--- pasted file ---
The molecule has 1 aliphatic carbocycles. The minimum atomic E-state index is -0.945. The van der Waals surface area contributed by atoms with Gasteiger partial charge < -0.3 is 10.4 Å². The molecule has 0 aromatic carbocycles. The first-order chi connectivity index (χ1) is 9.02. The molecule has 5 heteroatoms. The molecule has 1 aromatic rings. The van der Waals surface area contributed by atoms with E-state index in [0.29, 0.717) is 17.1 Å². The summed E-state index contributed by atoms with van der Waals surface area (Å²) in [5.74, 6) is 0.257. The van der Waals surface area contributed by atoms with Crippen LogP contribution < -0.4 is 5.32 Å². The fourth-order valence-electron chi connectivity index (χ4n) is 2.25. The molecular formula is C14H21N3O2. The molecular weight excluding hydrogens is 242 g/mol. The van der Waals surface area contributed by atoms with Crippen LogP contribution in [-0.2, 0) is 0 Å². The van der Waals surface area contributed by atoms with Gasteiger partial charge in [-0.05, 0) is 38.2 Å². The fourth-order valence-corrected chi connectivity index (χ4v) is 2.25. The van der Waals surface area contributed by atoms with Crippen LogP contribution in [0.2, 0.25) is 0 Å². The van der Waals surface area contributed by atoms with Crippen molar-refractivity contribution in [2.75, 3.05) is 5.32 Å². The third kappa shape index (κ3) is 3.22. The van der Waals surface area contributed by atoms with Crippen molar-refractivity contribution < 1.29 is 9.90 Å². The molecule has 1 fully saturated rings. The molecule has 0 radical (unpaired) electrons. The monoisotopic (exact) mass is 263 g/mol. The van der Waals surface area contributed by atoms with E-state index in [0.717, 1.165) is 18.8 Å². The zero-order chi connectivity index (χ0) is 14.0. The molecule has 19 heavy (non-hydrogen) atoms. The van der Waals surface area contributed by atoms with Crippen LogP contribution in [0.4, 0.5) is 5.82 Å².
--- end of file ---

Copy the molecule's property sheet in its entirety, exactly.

The molecule has 1 aliphatic carbocycles. The minimum atomic E-state index is -0.945. The van der Waals surface area contributed by atoms with Gasteiger partial charge < -0.3 is 10.4 Å². The molecule has 0 aromatic carbocycles. The first-order chi connectivity index (χ1) is 9.02. The molecule has 5 heteroatoms. The molecule has 1 aromatic rings. The van der Waals surface area contributed by atoms with E-state index in [0.29, 0.717) is 17.1 Å². The summed E-state index contributed by atoms with van der Waals surface area (Å²) in [5.74, 6) is 0.257. The van der Waals surface area contributed by atoms with Crippen LogP contribution < -0.4 is 5.32 Å². The fourth-order valence-electron chi connectivity index (χ4n) is 2.25. The molecular formula is C14H21N3O2. The molecular weight excluding hydrogens is 242 g/mol. The van der Waals surface area contributed by atoms with Crippen LogP contribution in [-0.2, 0) is 0 Å². The van der Waals surface area contributed by atoms with Gasteiger partial charge in [-0.05, 0) is 38.2 Å². The fourth-order valence-corrected chi connectivity index (χ4v) is 2.25. The van der Waals surface area contributed by atoms with Crippen LogP contribution in [0.2, 0.25) is 0 Å². The van der Waals surface area contributed by atoms with Crippen molar-refractivity contribution in [2.75, 3.05) is 5.32 Å². The third kappa shape index (κ3) is 3.22. The van der Waals surface area contributed by atoms with Crippen molar-refractivity contribution < 1.29 is 9.90 Å². The molecule has 1 fully saturated rings. The molecule has 0 radical (unpaired) electrons. The monoisotopic (exact) mass is 263 g/mol. The van der Waals surface area contributed by atoms with E-state index in [0.717, 1.165) is 18.8 Å². The zero-order chi connectivity index (χ0) is 14.0. The molecule has 19 heavy (non-hydrogen) atoms. The van der Waals surface area contributed by atoms with Crippen LogP contribution in [0.4, 0.5) is 5.82 Å².